Most folks hear a "ticking" if a valve/lifter gets gummed up so I might consider throwing about 4-6 oz. of seafoam in the OIL, , then ride it for 350-400 miles and change the oil. See if the oil is dark black, , , or slightly brown. Black indicates a lot of sludge/crud in the crankcase. Slightly brown indicates a lesser amount of sludge/crud. If its Black or slightly brown, fill up with new oil, and another 4-6 oz. of seafoam in the oil, leave the oil filter unchanged this time. Another 350-400 miles and do it all again, , until the oil removed is a "golden amber" color. Your "ticking" should pretty much be gone after the first "seafoam" treatment, but continue until you get the majority of the sludge out. Once you see the oil coming out is golden amber, NEW OIL AGAIN, NEW OIL FILTER, but NO seafoam this time. It'll be good to go for 3k-5k without an oil change and your "ticking" will be a thing of the past. (crossing my fingers for ya)
What this is doing, is removing all of the shellac in the valve lifters, so they can pump up where they belong, and stop the clicking,
 

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Discussion Starter #8
Also, to your question about oil. I use Honda brand oil and K&N filters.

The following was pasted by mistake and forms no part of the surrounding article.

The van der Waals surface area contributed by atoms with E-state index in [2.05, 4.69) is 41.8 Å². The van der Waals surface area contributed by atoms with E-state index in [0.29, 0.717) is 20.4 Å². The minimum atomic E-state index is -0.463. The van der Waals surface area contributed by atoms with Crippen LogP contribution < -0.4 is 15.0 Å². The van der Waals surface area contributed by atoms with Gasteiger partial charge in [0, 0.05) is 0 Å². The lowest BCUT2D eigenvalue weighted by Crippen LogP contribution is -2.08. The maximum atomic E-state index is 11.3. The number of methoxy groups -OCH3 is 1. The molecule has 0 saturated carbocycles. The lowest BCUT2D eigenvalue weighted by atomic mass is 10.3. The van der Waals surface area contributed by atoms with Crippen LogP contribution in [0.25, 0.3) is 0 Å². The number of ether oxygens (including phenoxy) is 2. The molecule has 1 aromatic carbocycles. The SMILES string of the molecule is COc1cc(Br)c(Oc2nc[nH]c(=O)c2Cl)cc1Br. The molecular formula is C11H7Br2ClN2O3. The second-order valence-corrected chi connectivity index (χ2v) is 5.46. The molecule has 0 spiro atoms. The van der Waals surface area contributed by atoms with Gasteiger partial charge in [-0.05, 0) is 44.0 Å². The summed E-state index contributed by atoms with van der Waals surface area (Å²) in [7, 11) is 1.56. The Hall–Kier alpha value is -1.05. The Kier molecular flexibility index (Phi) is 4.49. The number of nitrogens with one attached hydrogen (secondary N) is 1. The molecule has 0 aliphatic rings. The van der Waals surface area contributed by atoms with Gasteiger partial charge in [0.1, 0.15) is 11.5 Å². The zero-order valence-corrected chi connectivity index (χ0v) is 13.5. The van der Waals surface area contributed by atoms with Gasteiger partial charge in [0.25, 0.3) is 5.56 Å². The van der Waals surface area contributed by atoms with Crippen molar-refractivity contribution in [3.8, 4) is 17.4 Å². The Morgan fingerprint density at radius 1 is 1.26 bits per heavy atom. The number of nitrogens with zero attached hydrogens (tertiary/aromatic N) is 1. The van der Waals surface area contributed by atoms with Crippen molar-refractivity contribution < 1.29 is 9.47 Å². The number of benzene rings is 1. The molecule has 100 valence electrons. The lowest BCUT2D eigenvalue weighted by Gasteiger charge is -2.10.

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Personal Opinion,
but K&N AIR filters are dead last in filtration efficiency.
Proven by every test that has been published.

I have bought 3 bikes with a K&N air filter, and I threw every one of them in the trash,
bought a new OEM Honda air filter . They will last a minimum of 50,000 miles, so why take a chance on K&N??
 

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+1 on the OEM air filter lasting - when I got the 1500 with 44K miles I had enough of the tupperware off to check the air filter.

It had evidently been visited by Mr. Mouse at some point in time as there were a few remnants of nuts and berries, but the filter was basically still clean. So I picked out the detritus and put it back in the bike.

A little screening over the air intake horn is effective at keeping Mr. Mouse out.

I've seen pictures where you could see a whole family of mices was living in there....:ROFL:
 

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Discussion Starter #11
AZgl1800 I will pay attention to the comment on K&N filters and will be switching to Honda. Do you actually reuse the Honda filter over and over with oil changes?
 

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If it's a low-mileage oil change just because it's "time", it's not necessary to change filter, too. Just leave it 'til next time. If changing oil due to miles, best to spin on a new filter, too.
 
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If it's a low-mileage oil change just because it's "time", it's not necessary to change filter, too. Just leave it 'til next time. If changing oil due to miles, best to spin on a new filter, too.
what he said.

My son's pickup is a diesel. He changes the oil filter about twice in between actual oil changes. But, his oil changes are extended compared to our motorcycles. He also uses only pure synthetics...